For the Lachman test, the mean displacement was 0 mm in the KDIII-M group and 0.03 mm in the KDIII-L group (P = .32). For the posterior drawer test, the mean measurements were 0.55 mm for the KDIII-M group versus 0.62 mm for the KDIII-L group (P = .80). Of the patients in the lateral group, 5.4% had grade 1 varus laxity at full extension and grade 2 varus laxity at 30°. For the medial group, 0% of patients had valgus laxity at full extension, but at 30° of flexion, 13.3% had grade 1 laxity and 6.7% had grade 2 laxity. There was no significant difference in the proportion of patients who had laxity between the medial and lateral groups either at full extension (P = .67) or at 30° of flexion (P = .20).
      An associated peroneal nerve injury occurred in 12 patients in the KDIII-L group (38%): 3 (25%) had a complete recovery, 6 (50%) had a partial recovery, and 3 (25%) showed no recovery from peroneal nerve injury. Lateral-sided repair was performed in 6 patients (19%) and reconstruction in 26 patients (81%). Medial-sided repair was performed in 6 patients (21%) and reconstruction in 19 patients (79%). No statistical differences were found between groups with respect to age, sex, or length of follow-up (Table 2).
      Table 2Patient Demographic Data
      Baseline CharacteristicKDIII-MKDIII-LP Value
      Sex, n23 M and 9 F15 M and 9 F.230
      Age, yr31.2 ± 10.837.3 ± 12.2.063
      Follow-up, mo78.3 ± 60.476.1 ± 58.9.892
      Time from injury to surgery, mo9.8 ± 23.37.2 ± 15.0.635
      Surgical technique, n26 reconstruction and 6 repair19 reconstruction and 5 repair.423
      NOTE. Data are presented as mean ± standard deviation unless otherwise indicated.
      F, female; KDIII-L, anterior cruciate ligament/posterior cruciate ligament/lateral collateral ligament; KDIII-M, anterior cruciate ligament/posterior cruciate ligament/medial collateral ligament; M, male.
      Univariate statistical analysis showed that patients in the KDIII-M group had decreased range of motion at final follow-up compared with the KDIII-L group (121° ± 15° v 128° ± 11°, P = .04). KDIII-M injuries were also associated with lower Lysholm scores (64.7 ± 21.0) compared with the KDIII-L group (76.9 ± 23.1, P = .04). In addition, IKDC scores were significantly lower in the medial group (62.1 ± 22.2 v 73.7 ± 23.1, P = .04). Medial-sided repair was inferior to all other surgical techniques (P = .01) (Table 3). The other techniques (medial reconstruction, lateral repair, lateral reconstruction) were all found to have similar results (P = .89). Female sex was linked to an inferior outcome for both outcome scores when the 2 groups were combined (Lysholm score, 58.8 ± 21.5 v 77.8 ± 21.1, P < .01; IKDC score, 54.9 ± 23.7 v 75.2 ± 20.2, P < .01). Peroneal nerve involvement in the KDIII-L group had no effect on outcome according to both the Lysholm score (77.0 ± 23.9 v 76.7 ± 22.6, P = .81) and IKDC score (74.0 ± 25.3 v 73.1 ± 19.9, P = .77).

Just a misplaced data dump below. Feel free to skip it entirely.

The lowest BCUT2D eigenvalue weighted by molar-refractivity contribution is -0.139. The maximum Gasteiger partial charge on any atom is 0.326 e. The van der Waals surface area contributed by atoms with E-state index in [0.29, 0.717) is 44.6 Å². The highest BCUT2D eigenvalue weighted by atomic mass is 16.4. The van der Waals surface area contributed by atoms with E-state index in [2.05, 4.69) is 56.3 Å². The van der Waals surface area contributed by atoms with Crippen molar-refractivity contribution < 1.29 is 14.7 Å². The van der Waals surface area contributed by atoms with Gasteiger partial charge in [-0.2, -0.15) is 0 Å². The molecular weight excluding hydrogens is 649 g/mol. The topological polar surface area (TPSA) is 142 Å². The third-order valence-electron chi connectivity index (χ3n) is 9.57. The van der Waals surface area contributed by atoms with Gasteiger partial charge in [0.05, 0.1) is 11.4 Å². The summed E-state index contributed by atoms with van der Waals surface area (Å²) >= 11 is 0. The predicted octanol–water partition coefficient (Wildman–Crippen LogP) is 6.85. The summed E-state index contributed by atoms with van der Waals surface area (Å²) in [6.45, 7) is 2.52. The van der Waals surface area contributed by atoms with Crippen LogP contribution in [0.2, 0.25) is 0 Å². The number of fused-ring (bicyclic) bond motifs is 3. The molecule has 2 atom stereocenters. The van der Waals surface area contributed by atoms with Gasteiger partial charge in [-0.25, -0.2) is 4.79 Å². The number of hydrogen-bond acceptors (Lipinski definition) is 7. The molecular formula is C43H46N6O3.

Table 3Univariate Analysis of KDIII-M v KDIII-L Outcomes
      OutcomeKDIII-MKDIII-LP Value
      IKDC score62.1 ± 22.273.7 ± 23.1.03
      Lysholm score64.7 ± 21.076.9 ± 23.1.04
      ROM, °121 ± 15128 ± 11.04
      Conversion to TKA, n3 of 32 (13%)1 of 24 (3%).21
      NOTE. Data are presented as mean ± standard deviation unless otherwise indicated.
      IKDC, International Knee Documentation Committee; KDIII-L, anterior cruciate ligament/posterior cruciate ligament/lateral collateral ligament; KDIII-M, anterior cruciate ligament/posterior cruciate ligament/medial collateral ligament; ROM, range of motion; TKA, total knee arthroplasty.
      Multivariate analysis showed only 2 independent predictors of decreased Lysholm and IKDC scores (Tables 4 and 5). Those factors were female sex and medial-sided surgical repair.
      Table 4Multivariate Analysis of Linear Regression Model With Backward Selection Using International Knee Documentation Committee Outcome Scores
      VariableStandardized Regression Coefficient (B)P Value
      Sex−0.420.002
      Surgical technique−0.394.003
      Table 5Multivariate Analysis of Linear Regression Model With Backward Selection Using Lysholm Outcome Scores
      VariableStandardized Regression Coefficient (B)P Value
      Sex−0.391.003
      Surgical technique−0.350.008

      Additional Surgery

      Lastly, 3 patients in the KDIII-M group (13%) and 1 patient in the KDIII-L group (3%) underwent conversion to total knee arthroplasty at a mean of 7 years (range, 3 to 10 years) postoperatively. No differences in conversion to total knee arthroplasty were observed between groups (P = .21). Outcome scores were obtained before any arthroplasty procedures and were therefore reflective of the multiligament reconstruction operation.

      Discussion

      In 56 patients undergoing multiligament knee reconstruction (24 KDIII-M and 32 KDIII-L), medial repairs were found to be a negative predictor of both IKDC score and Lysholm score. Medial reconstructions were comparable to lateral repairs and lateral reconstructions. In addition, female patients showed inferior results compared with male patients.